Stairway to Heaven

Illustration by Rebecca Sumerall

Stairway to Heaven” is more than just a Led Zeppelin song, and Seaside’s architecture is more than just traditional. If you’re wondering how this all fits together, allow me to tell you about the live/work unit in Ruskin Place known as Stairway to Heaven.


I had the pleasure of touring this remarkable home recently during a celebration of the residence’s 20th birthday. Designed by noted architect Alexander Gorlin, the house is a thoroughly Modern design. That’s “Modern” with a capital M — the style that often features clean lines, plenty of glass, flat roofs and so on.

Stroll back into Ruskin Place and look for it on the west side, in the vicinity of the stage. It’s best known (and named) for its unique version of a tower: an uncovered spiral staircase that spins up into the sky. The view is indeed heavenly, but the stairway sways noticeably in the wind, so it’s not ideal for the acrophobics among us. Led Zeppelin said in its famous song, “Your stairway lies on the whispering wind.” Unfortunately, it was more than whispering the night I ascended those stairs.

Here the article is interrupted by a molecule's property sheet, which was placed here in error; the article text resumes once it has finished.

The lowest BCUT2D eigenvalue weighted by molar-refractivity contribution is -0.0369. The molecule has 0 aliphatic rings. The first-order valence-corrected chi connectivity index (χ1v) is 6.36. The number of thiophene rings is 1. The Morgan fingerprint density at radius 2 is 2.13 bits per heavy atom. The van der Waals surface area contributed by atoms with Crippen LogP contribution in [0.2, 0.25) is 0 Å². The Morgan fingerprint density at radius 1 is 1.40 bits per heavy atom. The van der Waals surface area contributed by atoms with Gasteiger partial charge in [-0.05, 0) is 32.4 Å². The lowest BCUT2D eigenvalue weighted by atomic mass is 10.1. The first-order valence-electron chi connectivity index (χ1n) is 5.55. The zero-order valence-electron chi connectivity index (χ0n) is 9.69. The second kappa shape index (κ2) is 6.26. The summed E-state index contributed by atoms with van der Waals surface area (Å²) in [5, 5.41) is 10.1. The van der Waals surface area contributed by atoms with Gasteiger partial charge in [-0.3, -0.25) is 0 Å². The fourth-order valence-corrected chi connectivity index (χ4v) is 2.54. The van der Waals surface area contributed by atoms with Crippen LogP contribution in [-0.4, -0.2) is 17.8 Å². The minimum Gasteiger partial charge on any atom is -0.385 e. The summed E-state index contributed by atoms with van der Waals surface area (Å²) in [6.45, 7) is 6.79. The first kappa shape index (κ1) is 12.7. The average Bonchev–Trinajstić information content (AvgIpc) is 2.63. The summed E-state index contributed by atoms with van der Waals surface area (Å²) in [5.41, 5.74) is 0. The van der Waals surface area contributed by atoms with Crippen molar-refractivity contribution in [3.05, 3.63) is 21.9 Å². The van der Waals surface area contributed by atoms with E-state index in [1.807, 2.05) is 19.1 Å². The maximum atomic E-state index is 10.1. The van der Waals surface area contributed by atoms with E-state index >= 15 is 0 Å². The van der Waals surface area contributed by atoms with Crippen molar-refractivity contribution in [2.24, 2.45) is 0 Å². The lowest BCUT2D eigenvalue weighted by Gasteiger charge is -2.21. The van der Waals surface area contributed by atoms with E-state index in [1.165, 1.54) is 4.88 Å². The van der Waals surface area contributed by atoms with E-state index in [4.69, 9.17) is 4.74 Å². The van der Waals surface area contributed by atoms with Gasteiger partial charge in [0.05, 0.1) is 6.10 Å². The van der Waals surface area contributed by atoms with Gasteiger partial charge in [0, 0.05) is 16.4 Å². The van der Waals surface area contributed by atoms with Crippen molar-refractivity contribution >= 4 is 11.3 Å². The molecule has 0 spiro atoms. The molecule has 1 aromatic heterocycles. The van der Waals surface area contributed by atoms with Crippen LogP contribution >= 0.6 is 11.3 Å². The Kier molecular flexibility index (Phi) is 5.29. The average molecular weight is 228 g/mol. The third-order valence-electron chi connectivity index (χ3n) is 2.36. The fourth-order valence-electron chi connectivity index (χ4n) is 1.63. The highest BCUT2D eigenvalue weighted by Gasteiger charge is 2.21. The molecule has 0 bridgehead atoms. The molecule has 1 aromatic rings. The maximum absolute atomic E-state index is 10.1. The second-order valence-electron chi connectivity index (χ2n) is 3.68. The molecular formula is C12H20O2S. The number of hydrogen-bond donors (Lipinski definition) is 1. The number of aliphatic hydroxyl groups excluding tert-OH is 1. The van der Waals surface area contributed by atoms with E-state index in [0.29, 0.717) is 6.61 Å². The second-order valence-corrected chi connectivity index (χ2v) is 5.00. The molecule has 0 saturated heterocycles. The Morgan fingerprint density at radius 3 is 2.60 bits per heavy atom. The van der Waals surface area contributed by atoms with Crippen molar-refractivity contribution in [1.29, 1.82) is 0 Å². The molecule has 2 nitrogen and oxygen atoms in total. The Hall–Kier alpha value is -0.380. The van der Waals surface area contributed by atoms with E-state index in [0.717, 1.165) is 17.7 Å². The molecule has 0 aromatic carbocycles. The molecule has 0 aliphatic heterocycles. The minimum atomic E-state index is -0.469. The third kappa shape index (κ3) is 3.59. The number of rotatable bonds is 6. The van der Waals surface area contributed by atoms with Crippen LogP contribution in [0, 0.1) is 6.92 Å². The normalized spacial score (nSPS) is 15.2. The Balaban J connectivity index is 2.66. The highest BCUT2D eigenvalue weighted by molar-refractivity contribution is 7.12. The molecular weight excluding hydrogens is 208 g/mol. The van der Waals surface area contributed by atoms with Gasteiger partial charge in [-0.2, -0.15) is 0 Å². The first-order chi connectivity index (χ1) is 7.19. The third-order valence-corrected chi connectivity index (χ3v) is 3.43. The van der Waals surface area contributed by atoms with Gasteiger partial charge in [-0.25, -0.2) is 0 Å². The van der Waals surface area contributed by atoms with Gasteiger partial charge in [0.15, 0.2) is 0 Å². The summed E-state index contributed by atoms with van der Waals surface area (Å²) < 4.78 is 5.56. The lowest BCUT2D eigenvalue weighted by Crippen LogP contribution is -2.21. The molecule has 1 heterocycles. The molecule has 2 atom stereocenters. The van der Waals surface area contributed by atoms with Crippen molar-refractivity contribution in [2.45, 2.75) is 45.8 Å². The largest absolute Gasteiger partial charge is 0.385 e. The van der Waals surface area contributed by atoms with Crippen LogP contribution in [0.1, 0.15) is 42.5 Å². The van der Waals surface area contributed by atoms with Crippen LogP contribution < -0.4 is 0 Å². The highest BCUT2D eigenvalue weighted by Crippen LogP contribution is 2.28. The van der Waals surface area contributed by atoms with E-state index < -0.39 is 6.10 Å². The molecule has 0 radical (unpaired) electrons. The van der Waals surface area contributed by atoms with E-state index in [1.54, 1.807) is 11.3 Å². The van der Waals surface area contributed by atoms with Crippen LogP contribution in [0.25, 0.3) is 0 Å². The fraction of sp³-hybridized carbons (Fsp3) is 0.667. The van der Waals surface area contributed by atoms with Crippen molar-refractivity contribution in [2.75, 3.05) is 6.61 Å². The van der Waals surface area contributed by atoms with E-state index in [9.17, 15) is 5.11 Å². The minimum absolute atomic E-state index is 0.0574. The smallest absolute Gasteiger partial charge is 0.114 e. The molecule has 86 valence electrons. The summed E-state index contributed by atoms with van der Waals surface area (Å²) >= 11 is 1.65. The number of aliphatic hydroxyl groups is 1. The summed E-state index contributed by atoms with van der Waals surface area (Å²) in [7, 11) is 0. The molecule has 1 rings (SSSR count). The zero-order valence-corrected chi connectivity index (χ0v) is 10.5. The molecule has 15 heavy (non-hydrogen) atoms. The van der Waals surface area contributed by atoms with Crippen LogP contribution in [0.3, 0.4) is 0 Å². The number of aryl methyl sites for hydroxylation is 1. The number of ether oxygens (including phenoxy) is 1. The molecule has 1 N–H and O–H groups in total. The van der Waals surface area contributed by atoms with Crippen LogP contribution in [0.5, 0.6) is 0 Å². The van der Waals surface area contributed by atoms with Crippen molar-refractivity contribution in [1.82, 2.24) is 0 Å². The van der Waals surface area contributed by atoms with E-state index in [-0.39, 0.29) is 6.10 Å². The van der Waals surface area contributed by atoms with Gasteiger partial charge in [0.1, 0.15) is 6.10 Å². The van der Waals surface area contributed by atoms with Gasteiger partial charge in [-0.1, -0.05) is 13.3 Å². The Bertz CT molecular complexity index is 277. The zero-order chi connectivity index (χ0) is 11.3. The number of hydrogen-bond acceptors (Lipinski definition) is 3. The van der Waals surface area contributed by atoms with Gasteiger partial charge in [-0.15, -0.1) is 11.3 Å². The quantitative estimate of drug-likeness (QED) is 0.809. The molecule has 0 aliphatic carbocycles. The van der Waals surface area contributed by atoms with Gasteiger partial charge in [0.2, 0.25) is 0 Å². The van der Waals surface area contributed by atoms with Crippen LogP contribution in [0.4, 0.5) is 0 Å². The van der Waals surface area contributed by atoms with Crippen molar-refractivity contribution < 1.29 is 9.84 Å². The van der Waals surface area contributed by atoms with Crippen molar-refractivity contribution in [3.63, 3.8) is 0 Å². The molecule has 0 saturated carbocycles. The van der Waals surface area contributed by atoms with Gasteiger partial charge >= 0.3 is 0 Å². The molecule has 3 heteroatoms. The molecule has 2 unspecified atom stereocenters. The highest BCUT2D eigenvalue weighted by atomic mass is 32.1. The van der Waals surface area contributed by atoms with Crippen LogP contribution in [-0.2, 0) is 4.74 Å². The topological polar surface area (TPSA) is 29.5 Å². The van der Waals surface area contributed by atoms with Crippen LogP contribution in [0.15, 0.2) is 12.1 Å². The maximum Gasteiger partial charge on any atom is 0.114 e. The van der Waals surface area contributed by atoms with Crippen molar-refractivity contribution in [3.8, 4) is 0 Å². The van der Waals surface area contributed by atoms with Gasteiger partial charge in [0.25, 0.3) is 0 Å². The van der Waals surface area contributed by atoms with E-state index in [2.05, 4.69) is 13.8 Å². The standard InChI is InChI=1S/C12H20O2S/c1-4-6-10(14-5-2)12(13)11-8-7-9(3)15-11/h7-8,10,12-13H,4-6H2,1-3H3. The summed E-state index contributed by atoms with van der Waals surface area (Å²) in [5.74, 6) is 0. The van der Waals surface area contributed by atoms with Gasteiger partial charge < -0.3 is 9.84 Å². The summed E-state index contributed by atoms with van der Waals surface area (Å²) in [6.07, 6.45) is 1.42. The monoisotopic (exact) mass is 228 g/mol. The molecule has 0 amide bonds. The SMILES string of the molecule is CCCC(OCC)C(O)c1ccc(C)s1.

A Modern house in Seaside? Yes, and there are many more of them than one might think. In fact, there is a much wider range of architectural styles than is commonly thought. The award-winning Chatham House on East Ruskin Street was the first to break the traditional mold in the town, but it was just the first of several Modern designs.

The New Urbanism, which is the design/development movement born in Seaside, is actually silent on the topic of style. The Seaside code requires certain materials, forms and elements (such as porches), but it does not require a traditional style. It’s really more of a choice in Seaside, and most have chosen a traditional style. It’s the prevalence of traditional design that gives many the impression that it’s required. The truth, like Seaside itself, is actually more complex than that.

As an urban designer, I love the diversity of architectural style in Seaside. The required materials and forms keep a degree of harmony, but the variation in style gives the town authenticity and even strength. (The town doesn’t lose its “freshness date.”)

From the perspective of a developer, that diversity is hard to achieve, but I think Seaside clearly illustrates the benefits. Why don’t other communities follow suit?

Quoting Led Zeppelin again, all I can say is this: “And it makes me wonder … .”

For more details on Stairway to Heaven, see this issue’s installment of Habitat here.

Categories: Opinion